Data_Sheet_1_Enhanced Growth and Activities of the Dominant Functional Microbiota of Chicken Manure Composts in the Presence of Maize Straw.pdf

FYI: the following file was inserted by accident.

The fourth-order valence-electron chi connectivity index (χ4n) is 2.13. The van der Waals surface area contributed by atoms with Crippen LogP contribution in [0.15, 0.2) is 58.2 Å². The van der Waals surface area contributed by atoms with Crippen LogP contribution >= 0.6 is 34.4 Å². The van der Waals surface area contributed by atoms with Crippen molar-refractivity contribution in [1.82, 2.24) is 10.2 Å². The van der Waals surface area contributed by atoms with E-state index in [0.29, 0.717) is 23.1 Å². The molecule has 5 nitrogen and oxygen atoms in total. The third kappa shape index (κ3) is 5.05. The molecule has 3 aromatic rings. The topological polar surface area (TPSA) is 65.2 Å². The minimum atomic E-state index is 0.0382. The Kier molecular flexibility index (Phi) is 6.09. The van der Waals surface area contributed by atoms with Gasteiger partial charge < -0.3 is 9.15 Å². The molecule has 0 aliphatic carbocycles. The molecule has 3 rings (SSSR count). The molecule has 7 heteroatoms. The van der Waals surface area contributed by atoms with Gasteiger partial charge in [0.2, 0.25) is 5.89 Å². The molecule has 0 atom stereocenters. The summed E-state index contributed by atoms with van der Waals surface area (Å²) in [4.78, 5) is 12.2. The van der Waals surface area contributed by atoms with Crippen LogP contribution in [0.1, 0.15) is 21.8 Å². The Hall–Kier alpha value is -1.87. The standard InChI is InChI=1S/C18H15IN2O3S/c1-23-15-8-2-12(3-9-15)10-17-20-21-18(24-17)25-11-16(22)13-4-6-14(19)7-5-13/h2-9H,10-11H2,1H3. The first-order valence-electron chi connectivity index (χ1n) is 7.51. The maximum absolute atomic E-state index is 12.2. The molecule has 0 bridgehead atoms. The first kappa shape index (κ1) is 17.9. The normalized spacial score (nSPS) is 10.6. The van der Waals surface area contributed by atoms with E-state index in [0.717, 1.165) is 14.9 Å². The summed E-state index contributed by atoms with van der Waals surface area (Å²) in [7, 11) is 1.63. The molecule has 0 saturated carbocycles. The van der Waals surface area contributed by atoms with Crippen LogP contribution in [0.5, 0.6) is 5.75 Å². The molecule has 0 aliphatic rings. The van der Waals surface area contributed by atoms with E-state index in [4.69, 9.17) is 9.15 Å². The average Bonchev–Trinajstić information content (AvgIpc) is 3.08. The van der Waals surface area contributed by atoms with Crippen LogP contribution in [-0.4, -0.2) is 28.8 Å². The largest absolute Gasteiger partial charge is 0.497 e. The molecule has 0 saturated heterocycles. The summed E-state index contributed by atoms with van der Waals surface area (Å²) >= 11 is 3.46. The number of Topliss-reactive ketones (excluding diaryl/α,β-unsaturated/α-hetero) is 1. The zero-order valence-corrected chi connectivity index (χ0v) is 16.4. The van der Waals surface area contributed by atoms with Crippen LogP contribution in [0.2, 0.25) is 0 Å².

As a consequence of intensive feeding, the bulk deposition of livestock manure causes severe environmental problems. Composting is a promising method for waste disposal, and the fermentation process is driven by microbial communities. However, chicken manure contains diverse gut microbes, mainly species derived from Proteobacteria, which may include pathogens that threaten human health. To evaluate composting as a harmless treatment of livestock manure, the dynamics of the microbiota in two chicken manure composts were studied, and the influences of adding maize straw on the compost microbiota were compared. The results revealed that microbes from Firmicutes including Bacillus and Lentibacillus are the most dominant degraders with a strong amino acid metabolism, and they secrete a diverse array of proteases as revealed in metaproteomics data. The addition of maize straw to the chicken manure compost accelerated species succession at the initial stage, and stimulated carbohydrate metabolism in the dominant microbiota. Besides, under the resulting high temperature (>70°C) conditions, the relative abundance of Proteobacteria was reduced by 78% in composts containing maize straw by day 4, which was faster than in compost without added maize straw, in which the abundance was reduced by 66%. Adding maize straw to chicken manure composts can therefore increase the fermentation temperature and inhibit the growth of Proteobacteria. In general, these findings provide increased insight into the dynamic changes among the dominant functional microbiota in chicken manure composts, and may contribute to the optimization of livestock manure composting on an industrial scale.